Treatment for acute infarction may require surgery to relieve pressure on the pituitary and improve vision symptoms. Severe cases need emergency surgery.
Immediate treatment with adrenal replacement hormones (glucocorticoids) is essential. Other hormones will be replaced, including:
Evidence is also growing for the need to replace growth hormone.
Acute pituitary infarction can be life-threatening. The outlook is good for people who have chronic deficiency that is diagnosed and treated.
Complications of untreated pituitary infarction can include:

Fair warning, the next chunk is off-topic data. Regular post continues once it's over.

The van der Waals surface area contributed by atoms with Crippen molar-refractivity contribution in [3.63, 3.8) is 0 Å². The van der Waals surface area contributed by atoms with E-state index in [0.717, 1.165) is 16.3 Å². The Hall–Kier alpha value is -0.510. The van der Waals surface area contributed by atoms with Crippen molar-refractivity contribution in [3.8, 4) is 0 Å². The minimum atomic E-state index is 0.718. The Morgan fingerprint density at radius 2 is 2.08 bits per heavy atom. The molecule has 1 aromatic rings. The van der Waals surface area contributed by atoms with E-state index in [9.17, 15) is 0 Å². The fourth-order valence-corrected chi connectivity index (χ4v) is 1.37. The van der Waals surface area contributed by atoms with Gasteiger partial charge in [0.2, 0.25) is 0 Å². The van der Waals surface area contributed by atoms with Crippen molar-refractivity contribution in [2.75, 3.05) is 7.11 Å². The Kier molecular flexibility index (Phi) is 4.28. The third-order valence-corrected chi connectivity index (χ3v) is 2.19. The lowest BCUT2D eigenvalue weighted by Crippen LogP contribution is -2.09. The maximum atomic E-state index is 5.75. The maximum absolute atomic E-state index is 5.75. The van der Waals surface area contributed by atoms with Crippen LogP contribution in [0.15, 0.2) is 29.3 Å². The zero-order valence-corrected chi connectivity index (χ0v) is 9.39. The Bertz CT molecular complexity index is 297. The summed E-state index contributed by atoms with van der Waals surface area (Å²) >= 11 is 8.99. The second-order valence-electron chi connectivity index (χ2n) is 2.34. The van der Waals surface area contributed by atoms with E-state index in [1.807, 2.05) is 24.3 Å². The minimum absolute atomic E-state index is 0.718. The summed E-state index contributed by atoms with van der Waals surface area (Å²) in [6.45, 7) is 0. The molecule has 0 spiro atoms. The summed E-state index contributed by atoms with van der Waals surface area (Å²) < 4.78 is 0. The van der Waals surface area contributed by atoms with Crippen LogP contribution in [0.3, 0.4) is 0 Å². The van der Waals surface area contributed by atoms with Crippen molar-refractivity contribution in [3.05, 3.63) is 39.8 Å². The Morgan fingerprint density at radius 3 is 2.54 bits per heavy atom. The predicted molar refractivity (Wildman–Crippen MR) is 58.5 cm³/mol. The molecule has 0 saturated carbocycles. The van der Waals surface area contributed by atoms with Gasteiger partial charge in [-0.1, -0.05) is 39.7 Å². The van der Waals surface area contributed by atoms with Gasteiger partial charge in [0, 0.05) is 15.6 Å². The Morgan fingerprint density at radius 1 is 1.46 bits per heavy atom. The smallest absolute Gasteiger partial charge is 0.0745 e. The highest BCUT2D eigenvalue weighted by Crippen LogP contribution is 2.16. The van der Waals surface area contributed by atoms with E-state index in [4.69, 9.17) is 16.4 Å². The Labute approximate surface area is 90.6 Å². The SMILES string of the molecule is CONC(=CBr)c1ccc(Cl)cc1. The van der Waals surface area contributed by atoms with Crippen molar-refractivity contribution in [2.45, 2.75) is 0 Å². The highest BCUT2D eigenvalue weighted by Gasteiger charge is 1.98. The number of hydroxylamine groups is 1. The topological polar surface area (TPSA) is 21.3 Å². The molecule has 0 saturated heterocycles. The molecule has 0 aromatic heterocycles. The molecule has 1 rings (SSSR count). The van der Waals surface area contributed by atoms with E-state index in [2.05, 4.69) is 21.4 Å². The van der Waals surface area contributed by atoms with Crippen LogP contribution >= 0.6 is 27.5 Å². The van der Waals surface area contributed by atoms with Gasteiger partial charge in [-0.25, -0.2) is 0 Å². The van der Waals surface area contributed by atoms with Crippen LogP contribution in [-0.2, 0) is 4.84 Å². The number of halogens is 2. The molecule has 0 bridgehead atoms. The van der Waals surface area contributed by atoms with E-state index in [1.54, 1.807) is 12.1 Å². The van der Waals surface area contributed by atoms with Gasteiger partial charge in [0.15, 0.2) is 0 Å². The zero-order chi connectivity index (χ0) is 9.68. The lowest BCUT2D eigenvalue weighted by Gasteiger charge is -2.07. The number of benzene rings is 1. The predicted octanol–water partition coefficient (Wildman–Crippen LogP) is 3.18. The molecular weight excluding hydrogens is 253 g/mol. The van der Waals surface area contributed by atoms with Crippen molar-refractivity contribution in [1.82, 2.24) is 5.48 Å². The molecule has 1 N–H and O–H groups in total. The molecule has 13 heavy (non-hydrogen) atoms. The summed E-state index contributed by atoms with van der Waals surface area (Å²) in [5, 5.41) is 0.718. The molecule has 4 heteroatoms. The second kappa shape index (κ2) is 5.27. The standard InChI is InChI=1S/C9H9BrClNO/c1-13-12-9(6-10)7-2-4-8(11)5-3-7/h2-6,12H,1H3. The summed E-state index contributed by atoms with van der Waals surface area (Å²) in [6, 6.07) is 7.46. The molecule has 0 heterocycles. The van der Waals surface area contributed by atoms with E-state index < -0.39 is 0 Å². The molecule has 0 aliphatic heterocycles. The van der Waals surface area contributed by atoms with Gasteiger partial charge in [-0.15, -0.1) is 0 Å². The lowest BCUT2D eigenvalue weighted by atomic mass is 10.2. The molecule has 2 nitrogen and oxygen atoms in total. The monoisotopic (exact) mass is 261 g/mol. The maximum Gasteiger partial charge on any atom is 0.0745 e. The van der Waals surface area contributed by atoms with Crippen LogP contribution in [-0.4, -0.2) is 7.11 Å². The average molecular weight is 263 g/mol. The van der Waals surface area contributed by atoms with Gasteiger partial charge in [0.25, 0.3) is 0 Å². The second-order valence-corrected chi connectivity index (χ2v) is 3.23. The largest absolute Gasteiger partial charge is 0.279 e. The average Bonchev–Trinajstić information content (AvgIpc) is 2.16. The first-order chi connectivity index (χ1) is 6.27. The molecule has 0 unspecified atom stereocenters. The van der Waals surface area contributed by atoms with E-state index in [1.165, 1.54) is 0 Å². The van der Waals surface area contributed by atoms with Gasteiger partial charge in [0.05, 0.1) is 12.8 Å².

If other missing hormones are not replaced, you may develop problems related to hypothyroidism and hypogonadism.
Call your health care provider if you have any symptoms of chronic pituitary insufficiency.
Go to the emergency room or call the local emergency number (such as 911) if you have symptoms of acute pituitary infarction, including:
Be especially concerned if you develop these symptoms and you have already been diagnosed with a pituitary tumor.
Melmed S, Kleinberg D. Anterior pituitary. In: Kronenberg HM, Melmed S, Polonsky KS, Larsen PR. Williams Textbook of Endocrinology. 11th ed. Philadelphia, PA: Saunders Elsevier; 2008:chap 8.
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